Stereotypes Prevalent in Reality TV
Special Report - December 30, 2011
Four popular reality television shows reinforce negative gender stereotypes and, on average, portray women very poorly, according to a newly released study from the Parent Television Council (PTC). The study, “Reality on MTV: Gender Portrayals on MTV Reality Programming,” examined the most recent seasons of the four most-watched primetime reality shows on cable among children ages 12 to 17 during the past year. The four most popular cable reality shows, “Jersey Shore,” “Real World,” “Teen Mom 2,” and “16 and Pregnant,” all appear on the MTV network.
Among the findings, the study concluded that:
- Of the examined shows, only 24 percent of what females said about themselves was positive. In fact, overall, “women were more disparaging than men when speaking of themselves or someone of their own gender.”
- “Positive dialogue between females focused on their appearance, sense of accomplishment and emotional resilience.”
- Overall, “males tended to refer to females as ‘cool’ and view them more favorably when females displayed characteristics that males considered more ‘male-like’.”
- 56 percent of references to sexual body parts came from females as opposed to males (44 percent).
- Females were the recipients of profanity (specifically., the “f-word” or “s-word”) once every four minutes and 22 seconds.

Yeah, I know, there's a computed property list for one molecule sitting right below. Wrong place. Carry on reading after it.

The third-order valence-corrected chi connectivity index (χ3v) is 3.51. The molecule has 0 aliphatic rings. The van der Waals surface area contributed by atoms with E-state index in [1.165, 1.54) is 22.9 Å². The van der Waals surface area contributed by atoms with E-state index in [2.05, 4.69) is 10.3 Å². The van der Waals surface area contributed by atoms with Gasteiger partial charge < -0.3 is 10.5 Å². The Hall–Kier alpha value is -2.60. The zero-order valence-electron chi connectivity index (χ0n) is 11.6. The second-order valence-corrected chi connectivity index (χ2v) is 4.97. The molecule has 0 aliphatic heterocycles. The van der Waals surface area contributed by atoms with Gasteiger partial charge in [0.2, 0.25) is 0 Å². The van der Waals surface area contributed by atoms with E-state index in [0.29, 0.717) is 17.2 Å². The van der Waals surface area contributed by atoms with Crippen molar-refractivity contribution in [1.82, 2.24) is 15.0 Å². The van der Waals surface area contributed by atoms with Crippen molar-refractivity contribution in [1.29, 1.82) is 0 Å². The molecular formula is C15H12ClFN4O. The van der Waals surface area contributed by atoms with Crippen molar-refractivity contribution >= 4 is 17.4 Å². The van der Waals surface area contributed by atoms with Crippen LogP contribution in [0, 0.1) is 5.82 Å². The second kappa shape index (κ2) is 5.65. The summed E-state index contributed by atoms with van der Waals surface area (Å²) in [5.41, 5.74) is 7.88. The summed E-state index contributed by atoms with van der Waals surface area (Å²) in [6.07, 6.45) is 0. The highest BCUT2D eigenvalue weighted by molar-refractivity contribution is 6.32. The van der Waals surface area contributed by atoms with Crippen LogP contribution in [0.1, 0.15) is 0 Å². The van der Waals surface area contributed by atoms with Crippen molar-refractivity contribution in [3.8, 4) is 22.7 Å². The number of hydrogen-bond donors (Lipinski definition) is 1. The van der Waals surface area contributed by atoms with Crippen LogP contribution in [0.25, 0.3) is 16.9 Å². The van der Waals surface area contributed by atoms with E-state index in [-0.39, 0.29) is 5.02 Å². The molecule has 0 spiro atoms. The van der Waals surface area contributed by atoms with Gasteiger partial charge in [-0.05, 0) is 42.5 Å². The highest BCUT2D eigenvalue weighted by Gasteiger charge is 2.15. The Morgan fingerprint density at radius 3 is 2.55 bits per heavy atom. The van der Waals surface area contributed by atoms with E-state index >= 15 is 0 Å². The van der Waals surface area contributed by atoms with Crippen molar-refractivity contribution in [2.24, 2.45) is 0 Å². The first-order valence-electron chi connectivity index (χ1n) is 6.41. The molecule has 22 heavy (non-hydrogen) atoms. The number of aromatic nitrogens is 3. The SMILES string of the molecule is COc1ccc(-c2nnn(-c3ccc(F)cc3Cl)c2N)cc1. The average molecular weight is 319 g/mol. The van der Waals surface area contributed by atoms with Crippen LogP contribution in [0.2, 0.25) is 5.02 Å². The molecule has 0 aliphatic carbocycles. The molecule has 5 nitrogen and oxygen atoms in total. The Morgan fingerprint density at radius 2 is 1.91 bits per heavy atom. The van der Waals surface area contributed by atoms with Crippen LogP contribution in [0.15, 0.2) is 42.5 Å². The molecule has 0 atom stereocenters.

- On average, females were more graphic in their sexual language than males.
- Overall, data compiled from the four shows showed that the terms used in reference to females were “more sexualized and degrading,” while those used in reference to males were more “complimentary.”
“After many years of pursuing equality for women, the findings of today’s study suggest a glamorized, but grossly distorted view of what it means to be feminine,” said PTC President Tom Winter in a press release. “Compared to men, women were far more denigrating to themselves and other females. With so much at stake, teen-targeted reality television is doing little more than ‘empowering’ young girls to be overly negative.”
Mr. Winter continued,“The saddest commentary is how ultimately these media themes and images serve to paint a very vivid picture of low expectations. The fear of setting low expectations for young girls and boys is that they may fulfill them. Television doesn’t just provide entertainment; it instructs teens how they should look, feel, talk and behave. It’s time we gave them something valuable to emulate.”
As part of the study, the PTC made recommendations for improvement, including for parents to “pay closer attention to the numerous and often harmful media images and messages their daughters and sons are consuming.” The PTC also urged parents to “help increase the understanding, skepticism and activism of their children and teens against narrowly defined and offensive media images.”
Dangers of Animated Programs - August 29, 2011
Sexualization of Teen Girls - December 28, 2010
TV Violence Against Women Increases - September 9, 2009
Primetime TV Glorifies Non-Marital Sex - August 13, 2008
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